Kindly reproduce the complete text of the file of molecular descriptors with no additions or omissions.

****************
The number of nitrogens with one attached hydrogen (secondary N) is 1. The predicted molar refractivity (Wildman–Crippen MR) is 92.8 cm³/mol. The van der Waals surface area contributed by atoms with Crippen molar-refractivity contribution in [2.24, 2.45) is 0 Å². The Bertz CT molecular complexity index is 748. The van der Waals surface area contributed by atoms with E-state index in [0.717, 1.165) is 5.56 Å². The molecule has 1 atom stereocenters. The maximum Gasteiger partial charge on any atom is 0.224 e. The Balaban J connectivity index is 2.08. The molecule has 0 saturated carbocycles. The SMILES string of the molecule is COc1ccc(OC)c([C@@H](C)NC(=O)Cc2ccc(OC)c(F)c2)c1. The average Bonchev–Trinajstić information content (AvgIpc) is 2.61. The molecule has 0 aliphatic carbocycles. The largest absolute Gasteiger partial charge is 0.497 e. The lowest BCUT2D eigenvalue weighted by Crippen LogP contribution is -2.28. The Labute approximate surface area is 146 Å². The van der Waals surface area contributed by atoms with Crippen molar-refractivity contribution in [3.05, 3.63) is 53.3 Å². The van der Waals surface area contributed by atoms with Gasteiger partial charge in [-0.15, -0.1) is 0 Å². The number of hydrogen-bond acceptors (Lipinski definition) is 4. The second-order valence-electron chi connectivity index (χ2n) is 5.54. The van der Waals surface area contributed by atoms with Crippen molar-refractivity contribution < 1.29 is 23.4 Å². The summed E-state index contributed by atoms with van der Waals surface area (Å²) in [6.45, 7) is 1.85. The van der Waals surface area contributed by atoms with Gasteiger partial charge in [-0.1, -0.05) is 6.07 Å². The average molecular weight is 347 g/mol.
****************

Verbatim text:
The number of nitrogens with one attached hydrogen (secondary N) is 1. The predicted molar refractivity (Wildman–Crippen MR) is 92.8 cm³/mol. The van der Waals surface area contributed by atoms with Crippen molar-refractivity contribution in [2.24, 2.45) is 0 Å². The Bertz CT molecular complexity index is 748. The van der Waals surface area contributed by atoms with E-state index in [0.717, 1.165) is 5.56 Å². The molecule has 1 atom stereocenters. The maximum Gasteiger partial charge on any atom is 0.224 e. The Balaban J connectivity index is 2.08. The molecule has 0 saturated carbocycles. The SMILES string of the molecule is COc1ccc(OC)c([C@@H](C)NC(=O)Cc2ccc(OC)c(F)c2)c1. The average Bonchev–Trinajstić information content (AvgIpc) is 2.61. The molecule has 0 aliphatic carbocycles. The largest absolute Gasteiger partial charge is 0.497 e. The lowest BCUT2D eigenvalue weighted by Crippen LogP contribution is -2.28. The Labute approximate surface area is 146 Å². The van der Waals surface area contributed by atoms with Crippen molar-refractivity contribution in [3.05, 3.63) is 53.3 Å². The van der Waals surface area contributed by atoms with Gasteiger partial charge in [-0.15, -0.1) is 0 Å². The number of hydrogen-bond acceptors (Lipinski definition) is 4. The second-order valence-electron chi connectivity index (χ2n) is 5.54. The van der Waals surface area contributed by atoms with Crippen molar-refractivity contribution < 1.29 is 23.4 Å². The summed E-state index contributed by atoms with van der Waals surface area (Å²) in [6.45, 7) is 1.85. The van der Waals surface area contributed by atoms with Gasteiger partial charge in [-0.1, -0.05) is 6.07 Å². The average molecular weight is 347 g/mol.